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Teacher’s toolbox

The following activities correspond with the information presented in this module. Designed with groups in mind, these tools are a great way for your students to discover important information about themselves, which may influence their college decisions.

My learning style

  1. Discuss learning styles in your classroom. Before the discussion, have the students take a learning style survey to determine their learning style. Then, create a chart with the following headings:
    Visual Auditory Tactile
  2. Have students talk about the ways that help them study and remember information, and then put the ideas in the corresponding column. Add any additional ideas for ways to study under the headings.

Knowing my strengths

Discuss strengths with the class. Have the students brainstorm a list of strengths and write those on the board. Afterward, have the students go up to other students in the class and tell them one strength that their classmate has. Have the students refer to the list of strengths on the board if they are having difficulty. Also, circulate around the room and assist students. Have the students keep a list of the strengths and place them in his or her portfolio.

Accepting my disability

  1. Have the students work individually, in pairs or in groups. Have them research a famous or successful person with a disability. Find out what this famous person’s disability is, what his or her strengths and challenges are, how he or she became successful and some ways he or she compensates or uses other strengths to accomplish tasks. After the students finish researching, have them present their findings to the class. Encourage students to include visuals such as collages, videos or PowerPoint presentations with pictures.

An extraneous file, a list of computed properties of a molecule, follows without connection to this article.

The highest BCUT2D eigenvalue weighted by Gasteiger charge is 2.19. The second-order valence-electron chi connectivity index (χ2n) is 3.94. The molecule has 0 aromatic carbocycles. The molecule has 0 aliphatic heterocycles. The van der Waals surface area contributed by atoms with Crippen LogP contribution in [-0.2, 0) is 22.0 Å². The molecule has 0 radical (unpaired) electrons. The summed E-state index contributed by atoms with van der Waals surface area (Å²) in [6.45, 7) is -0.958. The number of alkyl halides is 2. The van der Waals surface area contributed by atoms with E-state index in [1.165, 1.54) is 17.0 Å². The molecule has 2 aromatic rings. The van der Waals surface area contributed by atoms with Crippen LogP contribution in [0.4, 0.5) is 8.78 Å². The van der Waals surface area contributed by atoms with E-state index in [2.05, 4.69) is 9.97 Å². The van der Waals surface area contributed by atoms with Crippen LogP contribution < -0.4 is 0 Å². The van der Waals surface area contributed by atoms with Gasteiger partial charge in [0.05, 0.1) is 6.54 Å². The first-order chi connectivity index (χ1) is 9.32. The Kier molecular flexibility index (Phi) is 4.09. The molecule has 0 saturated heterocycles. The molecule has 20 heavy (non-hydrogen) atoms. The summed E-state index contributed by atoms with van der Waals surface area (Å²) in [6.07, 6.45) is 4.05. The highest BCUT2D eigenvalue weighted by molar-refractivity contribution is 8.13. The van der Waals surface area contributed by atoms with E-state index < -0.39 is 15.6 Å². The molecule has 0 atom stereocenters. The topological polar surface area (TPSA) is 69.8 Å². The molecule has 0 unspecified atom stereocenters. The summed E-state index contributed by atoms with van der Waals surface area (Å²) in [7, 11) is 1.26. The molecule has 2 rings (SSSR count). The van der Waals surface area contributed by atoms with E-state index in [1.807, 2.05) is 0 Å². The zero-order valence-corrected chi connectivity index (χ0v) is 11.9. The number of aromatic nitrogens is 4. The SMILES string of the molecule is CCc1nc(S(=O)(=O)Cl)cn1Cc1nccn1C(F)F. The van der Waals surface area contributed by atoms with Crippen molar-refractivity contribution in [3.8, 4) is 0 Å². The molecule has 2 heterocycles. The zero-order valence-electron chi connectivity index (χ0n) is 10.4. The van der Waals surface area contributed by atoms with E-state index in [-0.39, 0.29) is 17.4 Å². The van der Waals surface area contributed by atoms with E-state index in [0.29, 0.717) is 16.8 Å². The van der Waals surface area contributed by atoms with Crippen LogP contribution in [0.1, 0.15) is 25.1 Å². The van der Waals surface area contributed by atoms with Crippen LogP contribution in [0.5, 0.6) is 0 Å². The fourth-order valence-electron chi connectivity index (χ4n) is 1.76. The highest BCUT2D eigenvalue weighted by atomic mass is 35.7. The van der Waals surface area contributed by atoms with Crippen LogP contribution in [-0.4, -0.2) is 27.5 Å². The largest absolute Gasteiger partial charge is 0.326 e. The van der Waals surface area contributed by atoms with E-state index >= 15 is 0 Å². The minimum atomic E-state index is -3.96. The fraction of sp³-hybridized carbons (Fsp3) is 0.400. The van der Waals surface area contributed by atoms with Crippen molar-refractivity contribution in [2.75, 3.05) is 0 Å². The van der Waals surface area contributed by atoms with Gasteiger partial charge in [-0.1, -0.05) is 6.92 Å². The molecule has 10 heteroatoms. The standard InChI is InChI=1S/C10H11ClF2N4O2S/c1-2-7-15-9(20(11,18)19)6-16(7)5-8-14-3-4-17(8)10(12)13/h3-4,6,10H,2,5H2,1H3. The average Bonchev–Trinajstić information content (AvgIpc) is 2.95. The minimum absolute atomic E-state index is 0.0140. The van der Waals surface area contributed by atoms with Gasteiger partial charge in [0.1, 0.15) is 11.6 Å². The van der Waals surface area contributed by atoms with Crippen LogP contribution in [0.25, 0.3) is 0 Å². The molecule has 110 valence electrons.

2. Invite a successful person with a disability (preferably a college student) to talk about his or her disability, how it affects his or her life and the ways he or she compensates or uses other strengths to get through school or work. Before the person comes to class, brainstorm a list of questions with the students to ask the presenter.
  3. Put the table of rethinking disability on the board. Have a discussion with your students about this chart and come up with some more labels and ways to think about those labels more positively.

My advocacy plan

Devise several scenarios or situations when students need to speak up to get what they want. For example, your friends want to go to the school football game tonight but it’s the opening night of a new movie that you really want to see. Have students write down responses using passive, assertive and aggressive communication strategies. Then role-play scenarios in front of the class.